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#Paris: The power, the horror, and the distortions - November 14th, 2015 - Dave Lee

As the true extent of the Paris attacks becomes clear, we are reminded yet again how the internet - or more specifically, social media - is changing what it means to cope with disasters affecting people on a global scale.

It may seem trivial to even care about social media during moments like this - in happier moments it can seem like a place for selfies, holiday photos and banal arguments in 140 characters.

But during a crisis social media becomes the single most significant platform for news to be spread, eyewitness experiences to be shared and official statements to be made.


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How Technology Can Help Reboot Ebola-Free Sierra Leone

submitted by George Hurlburt  


The new Sensi Technology Innovation Hub hopes to help the country rebuild after its Ebola crisis - by Peter Guest - November 7, 2015

(CNN) - Morris Marah was working in the Sierra Leonean High Commission in London when the devastating Ebola outbreak struck his country last year.

Desperate to help, he went home; first to volunteer in a community health center, then by applying his technology skills to build an SMS-based platform that disseminated weekly information and advice on how to avoid contracting the disease to more than 500,000 people.

"I felt, sitting in London there wasn't much I could do from that far away. I wanted desperately to come out here and see how I could be useful," he says over the phone from the capital, Freetown.

Working on that platform, called Sensi, and on other public health initiatives demonstrated how successfully technology could be leveraged for social good, and inspired him to look for ways to bring the country's small, but talented, tech community together to help restart the country's stalled economy.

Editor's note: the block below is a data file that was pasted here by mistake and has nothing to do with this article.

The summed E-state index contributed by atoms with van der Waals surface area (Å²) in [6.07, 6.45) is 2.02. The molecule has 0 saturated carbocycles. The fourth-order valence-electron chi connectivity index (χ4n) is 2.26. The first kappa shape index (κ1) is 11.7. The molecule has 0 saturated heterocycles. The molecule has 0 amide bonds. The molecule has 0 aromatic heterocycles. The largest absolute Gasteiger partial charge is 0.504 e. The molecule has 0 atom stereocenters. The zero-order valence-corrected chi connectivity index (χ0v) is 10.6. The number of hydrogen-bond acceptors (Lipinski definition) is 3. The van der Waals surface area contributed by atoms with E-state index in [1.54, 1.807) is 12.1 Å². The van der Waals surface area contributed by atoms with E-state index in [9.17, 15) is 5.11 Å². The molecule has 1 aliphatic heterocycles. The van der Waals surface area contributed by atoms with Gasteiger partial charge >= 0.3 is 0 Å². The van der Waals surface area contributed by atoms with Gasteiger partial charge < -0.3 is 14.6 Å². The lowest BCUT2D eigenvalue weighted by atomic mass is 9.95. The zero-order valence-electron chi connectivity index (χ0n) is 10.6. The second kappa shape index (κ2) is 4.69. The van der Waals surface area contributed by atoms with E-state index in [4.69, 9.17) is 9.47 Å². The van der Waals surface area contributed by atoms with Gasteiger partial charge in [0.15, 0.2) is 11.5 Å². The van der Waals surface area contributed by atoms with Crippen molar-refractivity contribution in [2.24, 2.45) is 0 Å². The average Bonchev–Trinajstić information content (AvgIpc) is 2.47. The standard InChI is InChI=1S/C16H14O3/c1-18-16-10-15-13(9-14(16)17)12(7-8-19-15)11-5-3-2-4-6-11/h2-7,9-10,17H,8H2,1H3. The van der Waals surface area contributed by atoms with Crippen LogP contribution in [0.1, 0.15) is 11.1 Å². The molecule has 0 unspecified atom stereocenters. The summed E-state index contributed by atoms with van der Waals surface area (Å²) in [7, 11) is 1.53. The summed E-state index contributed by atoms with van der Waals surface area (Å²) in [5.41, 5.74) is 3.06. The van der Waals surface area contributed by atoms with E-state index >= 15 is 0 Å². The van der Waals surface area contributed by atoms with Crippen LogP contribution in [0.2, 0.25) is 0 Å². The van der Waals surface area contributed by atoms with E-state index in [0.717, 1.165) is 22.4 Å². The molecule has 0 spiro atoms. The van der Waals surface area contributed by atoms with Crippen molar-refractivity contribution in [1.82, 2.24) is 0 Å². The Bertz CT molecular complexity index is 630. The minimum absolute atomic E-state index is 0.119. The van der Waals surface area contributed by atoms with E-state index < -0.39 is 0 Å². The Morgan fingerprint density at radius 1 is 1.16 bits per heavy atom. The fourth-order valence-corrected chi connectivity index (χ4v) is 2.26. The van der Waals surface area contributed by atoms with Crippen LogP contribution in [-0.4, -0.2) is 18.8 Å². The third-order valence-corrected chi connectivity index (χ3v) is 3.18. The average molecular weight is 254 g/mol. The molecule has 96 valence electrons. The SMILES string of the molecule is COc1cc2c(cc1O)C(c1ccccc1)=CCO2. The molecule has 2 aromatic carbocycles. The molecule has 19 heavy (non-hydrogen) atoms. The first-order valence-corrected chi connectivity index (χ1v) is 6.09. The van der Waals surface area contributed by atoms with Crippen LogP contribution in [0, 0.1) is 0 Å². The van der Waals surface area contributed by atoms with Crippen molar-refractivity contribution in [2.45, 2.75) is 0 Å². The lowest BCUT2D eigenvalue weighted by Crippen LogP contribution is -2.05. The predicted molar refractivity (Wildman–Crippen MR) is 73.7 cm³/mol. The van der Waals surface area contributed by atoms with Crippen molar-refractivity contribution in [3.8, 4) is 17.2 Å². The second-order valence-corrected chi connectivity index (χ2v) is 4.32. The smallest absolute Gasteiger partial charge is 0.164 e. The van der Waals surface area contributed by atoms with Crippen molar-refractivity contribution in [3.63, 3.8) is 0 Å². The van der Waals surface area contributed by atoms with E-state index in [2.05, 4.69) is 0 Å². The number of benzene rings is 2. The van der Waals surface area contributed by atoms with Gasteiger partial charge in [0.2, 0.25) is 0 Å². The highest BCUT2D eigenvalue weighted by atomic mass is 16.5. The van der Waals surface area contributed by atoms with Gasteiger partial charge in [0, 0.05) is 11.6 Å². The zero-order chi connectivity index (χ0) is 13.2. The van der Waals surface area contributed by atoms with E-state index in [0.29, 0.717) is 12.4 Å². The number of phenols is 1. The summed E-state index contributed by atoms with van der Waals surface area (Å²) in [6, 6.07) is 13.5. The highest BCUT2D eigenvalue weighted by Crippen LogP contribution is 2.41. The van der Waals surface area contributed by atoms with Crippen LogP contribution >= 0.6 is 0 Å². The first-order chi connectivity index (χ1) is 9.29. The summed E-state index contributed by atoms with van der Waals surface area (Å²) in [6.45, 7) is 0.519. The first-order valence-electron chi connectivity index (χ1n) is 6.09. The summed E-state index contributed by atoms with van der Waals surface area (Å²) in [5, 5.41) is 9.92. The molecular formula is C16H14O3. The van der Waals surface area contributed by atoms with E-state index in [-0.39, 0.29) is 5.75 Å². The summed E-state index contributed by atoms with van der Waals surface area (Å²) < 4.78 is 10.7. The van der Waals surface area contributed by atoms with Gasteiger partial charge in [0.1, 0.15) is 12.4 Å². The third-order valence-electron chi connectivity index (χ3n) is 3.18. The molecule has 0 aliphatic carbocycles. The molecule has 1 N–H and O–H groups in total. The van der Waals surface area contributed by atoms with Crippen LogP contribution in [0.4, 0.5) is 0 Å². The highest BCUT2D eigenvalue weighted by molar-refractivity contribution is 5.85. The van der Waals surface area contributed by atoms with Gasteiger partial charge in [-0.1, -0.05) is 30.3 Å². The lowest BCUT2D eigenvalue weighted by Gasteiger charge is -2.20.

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100% renewables by 2045 is now the law in Hawaii

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Hawaii law sets target of 100pc renewables by 2045


9 Jun 2015, 2.15 pm GMT

Washington, 9 June (Argus) — Hawaii's governor David Ige (D) signed legislation making the island state the first in the US to set a mandate for all electricity to come from renewable resources.

The governor signed HB 623, which requires electric utilities to supply 100pc of their sales with renewables by 2045. The new renewable portfolio standard includes interim targets of 30pc by 2020, 40pc by 2030 and 70pc by 2040. HB 623 replaces a previous standard that called for 15pc by 2015, 25pc by 2020 and 40pc by 3030. The bill takes effect on 1 July.

Ige said the move to local sources of energy will help the state's economy, which relies on about $5bn/yr in oil imports. Fuel oil provides about 70pc of the state's electricity, according to the Energy Information Administration (EIA).

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Video - Humanity From Space - July 22, 2015

From the global perspective of space, this 2-hour special reveals the breathtaking extent of our influence, revealing how we’ve transformed our planet and produced an interconnected world of extraordinary complexity.

A journey through 12,000 years, Humanity from Space shows how seemingly small flashes of innovation have changed the course of civilization; innovations that touch all of us today in ways unimaginable to our ancestors. And we’ll gaze into the future at the new challenges we’ll face in order to survive as our global population soars because of our success. In every case we’ll look at our progression in a unique and surprising way, revealing unforgettable facts and "who knew?" connections.

To visualize these stories cutting-edge technology is used to turn raw data into authentic moving images, building on expertise from a previous (and highly-praised) project; "Earth From Space." Using this technique, we can map humanity’s behavior in stunning, never seen before detail, revealing how our civilization grew, how it works today and what the future might hold.

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Ebola outbreak help extends from space

Telemedicine and innovative devices could help reduce unnecessary exposures to virus

(Two items, scroll down.)

CANADIAN BROADCASTING CORP.                                                                                 July 19, 2015

Space technology such as satellite images and telemedicine could play a bigger role in helping to control the Ebola outbreak that's killed more than 11,250 people, a Canadian doctor says.